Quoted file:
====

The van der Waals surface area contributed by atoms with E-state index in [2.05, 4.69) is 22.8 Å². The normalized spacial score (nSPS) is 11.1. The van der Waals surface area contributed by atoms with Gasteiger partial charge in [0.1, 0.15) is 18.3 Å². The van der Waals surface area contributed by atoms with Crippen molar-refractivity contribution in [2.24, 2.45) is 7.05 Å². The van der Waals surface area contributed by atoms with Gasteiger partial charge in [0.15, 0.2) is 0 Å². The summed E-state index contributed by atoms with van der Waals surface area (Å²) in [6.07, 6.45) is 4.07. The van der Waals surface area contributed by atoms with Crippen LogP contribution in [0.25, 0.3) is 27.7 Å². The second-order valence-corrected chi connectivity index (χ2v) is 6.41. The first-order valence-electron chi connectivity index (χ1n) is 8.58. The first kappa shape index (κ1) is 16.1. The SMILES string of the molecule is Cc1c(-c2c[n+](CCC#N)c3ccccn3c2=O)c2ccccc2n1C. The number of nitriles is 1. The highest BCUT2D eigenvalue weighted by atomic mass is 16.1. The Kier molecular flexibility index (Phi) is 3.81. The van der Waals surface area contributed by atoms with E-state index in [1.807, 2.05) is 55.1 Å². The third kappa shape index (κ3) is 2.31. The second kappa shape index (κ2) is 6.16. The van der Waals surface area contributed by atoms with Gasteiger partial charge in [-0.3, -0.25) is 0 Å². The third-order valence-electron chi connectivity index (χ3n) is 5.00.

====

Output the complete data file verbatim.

The van der Waals surface area contributed by atoms with E-state index in [2.05, 4.69) is 22.8 Å². The normalized spacial score (nSPS) is 11.1. The van der Waals surface area contributed by atoms with Gasteiger partial charge in [0.1, 0.15) is 18.3 Å². The van der Waals surface area contributed by atoms with Crippen molar-refractivity contribution in [2.24, 2.45) is 7.05 Å². The van der Waals surface area contributed by atoms with Gasteiger partial charge in [0.15, 0.2) is 0 Å². The summed E-state index contributed by atoms with van der Waals surface area (Å²) in [6.07, 6.45) is 4.07. The van der Waals surface area contributed by atoms with Crippen LogP contribution in [0.25, 0.3) is 27.7 Å². The second-order valence-corrected chi connectivity index (χ2v) is 6.41. The first-order valence-electron chi connectivity index (χ1n) is 8.58. The first kappa shape index (κ1) is 16.1. The SMILES string of the molecule is Cc1c(-c2c[n+](CCC#N)c3ccccn3c2=O)c2ccccc2n1C. The number of nitriles is 1. The highest BCUT2D eigenvalue weighted by atomic mass is 16.1. The Kier molecular flexibility index (Phi) is 3.81. The van der Waals surface area contributed by atoms with E-state index in [1.807, 2.05) is 55.1 Å². The third kappa shape index (κ3) is 2.31. The second kappa shape index (κ2) is 6.16. The van der Waals surface area contributed by atoms with Gasteiger partial charge in [-0.3, -0.25) is 0 Å². The third-order valence-electron chi connectivity index (χ3n) is 5.00.